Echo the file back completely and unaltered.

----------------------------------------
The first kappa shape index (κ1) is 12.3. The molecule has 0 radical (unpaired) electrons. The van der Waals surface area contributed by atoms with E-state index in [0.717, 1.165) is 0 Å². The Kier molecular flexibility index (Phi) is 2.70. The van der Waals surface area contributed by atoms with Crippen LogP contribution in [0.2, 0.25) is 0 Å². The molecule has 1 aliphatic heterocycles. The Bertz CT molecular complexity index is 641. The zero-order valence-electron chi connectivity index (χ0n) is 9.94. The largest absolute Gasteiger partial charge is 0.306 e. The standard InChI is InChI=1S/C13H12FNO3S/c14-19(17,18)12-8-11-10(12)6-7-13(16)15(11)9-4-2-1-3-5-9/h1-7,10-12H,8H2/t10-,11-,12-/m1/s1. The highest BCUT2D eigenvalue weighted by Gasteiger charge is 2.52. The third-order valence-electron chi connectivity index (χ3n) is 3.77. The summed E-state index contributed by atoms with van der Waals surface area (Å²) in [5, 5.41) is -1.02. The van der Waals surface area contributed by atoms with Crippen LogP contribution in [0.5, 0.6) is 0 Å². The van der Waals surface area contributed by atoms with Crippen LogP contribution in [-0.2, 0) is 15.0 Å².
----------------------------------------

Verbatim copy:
The first kappa shape index (κ1) is 12.3. The molecule has 0 radical (unpaired) electrons. The van der Waals surface area contributed by atoms with E-state index in [0.717, 1.165) is 0 Å². The Kier molecular flexibility index (Phi) is 2.70. The van der Waals surface area contributed by atoms with Crippen LogP contribution in [0.2, 0.25) is 0 Å². The molecule has 1 aliphatic heterocycles. The Bertz CT molecular complexity index is 641. The zero-order valence-electron chi connectivity index (χ0n) is 9.94. The largest absolute Gasteiger partial charge is 0.306 e. The standard InChI is InChI=1S/C13H12FNO3S/c14-19(17,18)12-8-11-10(12)6-7-13(16)15(11)9-4-2-1-3-5-9/h1-7,10-12H,8H2/t10-,11-,12-/m1/s1. The highest BCUT2D eigenvalue weighted by Gasteiger charge is 2.52. The third-order valence-electron chi connectivity index (χ3n) is 3.77. The summed E-state index contributed by atoms with van der Waals surface area (Å²) in [5, 5.41) is -1.02. The van der Waals surface area contributed by atoms with Crippen LogP contribution in [0.5, 0.6) is 0 Å². The van der Waals surface area contributed by atoms with Crippen LogP contribution in [-0.2, 0) is 15.0 Å².